6. Zygodactyl

    Zygodactyl Well-Known Member

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    The San Antonio zoo has blue-faced honeyeaters! I know that I was interested in honeyeaters the last time I went, so either I forgot in the excitement of some of their other birds (they have a lot of neat birds and I had memorable experiences with three of them last time), or else they weren't on display.

    This time I had a great experience with them and wouldn't have forgotten even if I hadn't started this thread. After thinking I wasn't going to see them, I went back to the cage one last time and they both flew out to investigate me (not sure why they didn't do that the first two times I was at the cage). Then I went back to the cage one last time for real and one of them flew out to investigate again.
     
  7. Ituri

    Ituri Well-Known Member

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    I made this list some time ago so I’m not 100% certain of its accuracy. Technically, some of the species found in US zoos aren’t the right species due to some taxonomic changes (emerald dove, for example) but it’s all relatively close.

    Southern Cassowary

    Emu

    Magpie Goose

    Spotted Whistling-Duck

    Plumed Whistling-Duck

    Wandering Whistling-Duck

    Cape Barren Goose

    Freckled Duck

    Black Swan

    Australian Shelduck

    Radjah Shelduck

    Green Pygmy-Goose

    Cotton Pygmy-Goose

    Maned Duck

    Australian Shoveler

    Garganey

    Chestnut Teal

    Pink-eared Duck

    White-eyed Duck

    Australian Brushturkey

    Blue-breasted Quail

    Little Penguin

    Black-necked Stork*

    Cattle Egret

    Straw-necked Ibis

    Black Kite

    Buff-banded Rail

    Painted Buttonquail

    Sarus Crane

    Brolga

    Bush Thick-knee

    Masked Lapwing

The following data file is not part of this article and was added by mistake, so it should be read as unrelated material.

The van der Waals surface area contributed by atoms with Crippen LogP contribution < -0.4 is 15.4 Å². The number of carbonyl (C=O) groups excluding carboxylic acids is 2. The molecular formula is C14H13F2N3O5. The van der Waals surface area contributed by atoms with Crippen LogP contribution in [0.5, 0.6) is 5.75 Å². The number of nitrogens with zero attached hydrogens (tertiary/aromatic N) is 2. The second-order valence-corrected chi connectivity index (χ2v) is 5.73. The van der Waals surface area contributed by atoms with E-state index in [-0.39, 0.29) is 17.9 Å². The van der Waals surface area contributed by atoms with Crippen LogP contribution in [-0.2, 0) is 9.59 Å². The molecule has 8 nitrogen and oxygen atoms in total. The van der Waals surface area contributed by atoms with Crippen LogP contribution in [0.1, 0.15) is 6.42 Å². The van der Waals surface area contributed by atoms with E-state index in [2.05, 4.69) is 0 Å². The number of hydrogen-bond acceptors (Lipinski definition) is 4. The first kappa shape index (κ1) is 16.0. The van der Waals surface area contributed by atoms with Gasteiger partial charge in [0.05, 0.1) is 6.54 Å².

Silver Gull

    Emerald Dove

    Common Bronzewing

    Crested Pigeon

    Squatter Pigeon

    Wonga Pigeon

    Diamond Dove

    Wompoo Fruit-Dove

    Rose-crowned Fruit-Dove

    Collared Imperial Pigeon

    Pied Imperial Pigeon

    Tawny Frogmouth

    Laughing Kookaburra

    Blue-winged Kookaburra

    Collared Kingfisher

    Dollarbird

    Palm Cockatoo

    Red-tailed Black-Cockatoo

    Yellow-tailed Black-Cockatoo

    Gang-gang Cockatoo

    Pink Cockatoo

    Galah

    Long-billed Corella

    Little Corella

    Sulphur-crested Cockatoo

    Cockatiel

    Superb Parrot

    Regent Parrot

    Princess Parrot

    Australian King-Parrot

    Red-winged Parrot

    Eclectus Parrot

    Bourke's Parrot

    Turquoise Parrot

    Scarlet-chested Parrot

    Port Lincoln Parrot

    Mallee Ringneck

    Crimson Rosella

    Eastern Rosella

    Pale-headed Rosella

    Western Rosella

    Red-rumped Parrot

    Mulga Parrot

    Hooded Parrot

    Golden-shouldered Parrot

    Double-eyed Fig-Parrot

    Budgerigar

    Musk Lorikeet

    Rainbow Lorikeet

    Scaly-breasted Lorikeet

    Blue-faced Honeyeater

    White-breasted Woodswallow

    Australian Magpie

    Fawn-breasted Bowerbird

    Metallic Starling

    Painted Firetail Finch

    Diamond Firetail Finch

    Star Finch

    Plum-headed Finch

    Zebra Finch

    Double-barred Finch

    Masked Finch

    Long-tailed Finch

    Black-throated Finch

    Blue-faced Parrotfinch

    Gouldian Finch
     
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  8. Zygodactyl

    Zygodactyl Well-Known Member